The Republicans are falling over the cliff

HankP's picture

and it's not a fiscal cliff (which is actually more like a gradual downhill stroll) but a political one. As Wags pointed out and linked here, suddenly the GOP is unwilling to actually say what they want to cut as far as entitlements are concerned. They basically want Democrats and the White House to propose both sides of an agreement, then decide whether they're willing to go along with it.

 

Now why would that be? Why would a party that has run on "entitlement reform" and tax cuts for years suddenly be unwilling to lay out their proposal? Simple, it's political suicide. All those small government conservatives want benefits cut for everyone else, not themselves. They want the Democrats to make the entire proposal so that they can blame every part of it on the Democrats, whether they wind up voting for it or not. Of course, the Democrats will do no such thing.First because they don't want the political fallout, and second because you never negotiate with yourself.

 

And as I've said before, all complaining about "fiscal cliffs" and the deficit are bulls(*t. The only thing Republicans care about is cutting taxes on the wealthy. They don't really much care about cutting entitlements, it's only another method to cut taxes even further. But with the expiration of the Bush tax cuts (and remember, tax cuts with an expiration date are a Republican idea) they've shown themselves to be too clever by half. They'll enrage their base by agreeing to any tax increases, and they'll enrage everyone else by proposing cuts in entitlements.

 

If I was a kinder, gentler person I might even feel sorry for them.

 

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It's a divided party

(#297466)
Bird Dog's picture

Obama is taking advantage while the GOP is still trying to pick up the pieces. Boehner does not have an easy task.

"Transparency and the rule of law will be the touchstones of this presidency."

--Barack Obama, January 2009

Fox on 15th

(#297205)

The Washington Post needs to be shut down. Ezra Klein isn't remotely worth it:

 

... The article also asserted, with no supporting evidence, that:

"simply canceling the changes [the tax increases and spending cuts scheduled for January 1], however, risks undermining confidence in the nation’s ability to manage its rising debt."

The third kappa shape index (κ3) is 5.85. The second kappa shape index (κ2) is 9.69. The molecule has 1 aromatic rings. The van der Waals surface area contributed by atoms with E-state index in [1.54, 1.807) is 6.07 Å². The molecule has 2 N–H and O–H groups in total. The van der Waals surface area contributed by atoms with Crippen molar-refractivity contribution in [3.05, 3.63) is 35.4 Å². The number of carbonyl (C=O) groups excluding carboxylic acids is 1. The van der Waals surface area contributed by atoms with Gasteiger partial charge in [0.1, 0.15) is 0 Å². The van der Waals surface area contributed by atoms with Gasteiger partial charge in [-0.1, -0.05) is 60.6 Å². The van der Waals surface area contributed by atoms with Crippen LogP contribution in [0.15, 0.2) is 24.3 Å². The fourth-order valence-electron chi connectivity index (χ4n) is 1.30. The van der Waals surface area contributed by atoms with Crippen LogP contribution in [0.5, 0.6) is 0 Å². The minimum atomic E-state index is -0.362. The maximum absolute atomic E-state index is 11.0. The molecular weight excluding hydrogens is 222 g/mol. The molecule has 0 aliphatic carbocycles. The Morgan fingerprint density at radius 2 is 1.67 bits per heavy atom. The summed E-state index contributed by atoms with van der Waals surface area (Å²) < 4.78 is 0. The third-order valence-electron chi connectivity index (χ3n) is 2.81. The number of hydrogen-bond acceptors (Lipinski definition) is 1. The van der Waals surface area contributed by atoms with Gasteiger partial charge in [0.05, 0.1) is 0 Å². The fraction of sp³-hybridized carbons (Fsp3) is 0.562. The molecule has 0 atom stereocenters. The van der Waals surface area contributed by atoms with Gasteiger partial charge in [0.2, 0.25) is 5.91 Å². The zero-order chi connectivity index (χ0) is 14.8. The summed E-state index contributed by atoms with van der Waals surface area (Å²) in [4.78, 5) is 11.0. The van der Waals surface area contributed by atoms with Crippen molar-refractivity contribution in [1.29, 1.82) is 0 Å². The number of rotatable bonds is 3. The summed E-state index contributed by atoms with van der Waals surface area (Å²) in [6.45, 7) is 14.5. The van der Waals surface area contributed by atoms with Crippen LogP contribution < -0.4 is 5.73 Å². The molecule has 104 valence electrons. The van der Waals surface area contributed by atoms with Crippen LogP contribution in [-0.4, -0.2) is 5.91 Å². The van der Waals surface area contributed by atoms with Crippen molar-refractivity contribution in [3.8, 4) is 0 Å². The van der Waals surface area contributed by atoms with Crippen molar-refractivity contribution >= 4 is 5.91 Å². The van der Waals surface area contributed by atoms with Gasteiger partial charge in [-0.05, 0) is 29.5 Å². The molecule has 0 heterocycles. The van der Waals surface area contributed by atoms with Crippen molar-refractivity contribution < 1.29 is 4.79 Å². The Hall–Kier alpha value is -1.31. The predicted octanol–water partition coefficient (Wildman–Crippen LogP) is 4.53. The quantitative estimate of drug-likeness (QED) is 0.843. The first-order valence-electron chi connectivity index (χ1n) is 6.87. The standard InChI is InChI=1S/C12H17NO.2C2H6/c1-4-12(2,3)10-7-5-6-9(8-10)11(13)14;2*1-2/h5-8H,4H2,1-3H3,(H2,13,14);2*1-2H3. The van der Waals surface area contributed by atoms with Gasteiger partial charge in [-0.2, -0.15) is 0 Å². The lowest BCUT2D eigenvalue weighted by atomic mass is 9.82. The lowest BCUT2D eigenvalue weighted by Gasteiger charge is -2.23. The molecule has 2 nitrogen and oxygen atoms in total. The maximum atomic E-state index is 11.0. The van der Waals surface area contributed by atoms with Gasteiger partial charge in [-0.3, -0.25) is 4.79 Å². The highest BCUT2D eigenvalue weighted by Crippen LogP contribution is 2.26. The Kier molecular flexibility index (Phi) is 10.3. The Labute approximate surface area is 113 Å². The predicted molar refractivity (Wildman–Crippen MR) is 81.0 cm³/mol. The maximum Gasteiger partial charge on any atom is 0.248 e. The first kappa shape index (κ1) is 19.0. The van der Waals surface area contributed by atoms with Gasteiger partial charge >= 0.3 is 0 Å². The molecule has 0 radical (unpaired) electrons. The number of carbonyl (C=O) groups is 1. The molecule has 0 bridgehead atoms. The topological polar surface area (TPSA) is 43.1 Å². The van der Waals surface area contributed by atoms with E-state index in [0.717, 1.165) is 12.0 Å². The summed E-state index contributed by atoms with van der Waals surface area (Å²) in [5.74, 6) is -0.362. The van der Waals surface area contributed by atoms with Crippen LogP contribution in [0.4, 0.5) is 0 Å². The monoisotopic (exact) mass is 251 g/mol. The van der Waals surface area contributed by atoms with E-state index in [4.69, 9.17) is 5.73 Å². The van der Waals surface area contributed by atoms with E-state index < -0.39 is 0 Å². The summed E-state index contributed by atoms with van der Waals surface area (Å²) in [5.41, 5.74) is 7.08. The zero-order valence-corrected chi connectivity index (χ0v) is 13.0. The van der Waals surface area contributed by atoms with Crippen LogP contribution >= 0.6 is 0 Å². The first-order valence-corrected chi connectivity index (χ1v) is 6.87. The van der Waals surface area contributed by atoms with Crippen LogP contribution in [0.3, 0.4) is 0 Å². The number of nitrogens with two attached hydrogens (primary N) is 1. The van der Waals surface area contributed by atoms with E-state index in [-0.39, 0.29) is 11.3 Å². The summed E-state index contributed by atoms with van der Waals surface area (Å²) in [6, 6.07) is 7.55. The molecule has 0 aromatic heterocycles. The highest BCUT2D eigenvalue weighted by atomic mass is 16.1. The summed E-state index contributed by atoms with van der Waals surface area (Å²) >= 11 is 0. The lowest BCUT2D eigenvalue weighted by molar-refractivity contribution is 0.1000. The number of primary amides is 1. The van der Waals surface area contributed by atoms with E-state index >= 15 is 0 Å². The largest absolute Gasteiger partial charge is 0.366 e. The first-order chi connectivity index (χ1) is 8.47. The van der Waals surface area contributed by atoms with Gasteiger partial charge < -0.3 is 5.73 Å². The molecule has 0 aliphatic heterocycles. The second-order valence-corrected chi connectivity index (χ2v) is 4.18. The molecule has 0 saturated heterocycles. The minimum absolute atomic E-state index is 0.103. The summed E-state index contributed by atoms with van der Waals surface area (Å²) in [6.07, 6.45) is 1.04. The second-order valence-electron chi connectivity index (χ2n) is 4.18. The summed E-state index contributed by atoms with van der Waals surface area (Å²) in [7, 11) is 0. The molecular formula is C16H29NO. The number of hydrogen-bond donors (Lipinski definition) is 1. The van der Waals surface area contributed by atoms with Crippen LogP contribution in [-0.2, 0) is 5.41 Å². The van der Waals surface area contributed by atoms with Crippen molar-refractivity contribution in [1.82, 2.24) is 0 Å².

If the paper has evidence for this claim then it should have presented it. The low interest rates on U.S. government debt suggests that the financial markets are not very concerned about the nation's ability to manage its rising debt.

 

The piece also complains about President Obama's plan to change the structure under which Congress approves the debt ceiling so that it would require a two-thirds vote to prevent the ceiling from being increased. It told readers:

 

"this change would also deprive Congress of its historic authority over federal borrowing."

 

Actually Congress would continue to have complete authority over federal borrowing. It can either appropriate less spending or impose more taxes, just as was always the case. The change in rules on the debt ceiling really has more to do with Congress's ability to default on its commitments, since the issue with the debt ceiling is whether the country will pay the bills that Congress has opted to run up. No other country in the world has this sort of restriction on debt.

Catchy, Mrs. Jordan & I just finished watching The Wire,

(#297219)

and what I learned from the experience, other than the fact that this is the only TV show ever created that deserves the adjective "Tolstoyesque" (screw Dickens), is that you have two basic choices. You can have accurate, fearless reporting of authentic human experience based on facts we can all recognize unsullied by politics, or you can have society. You have to pick one, can't have both.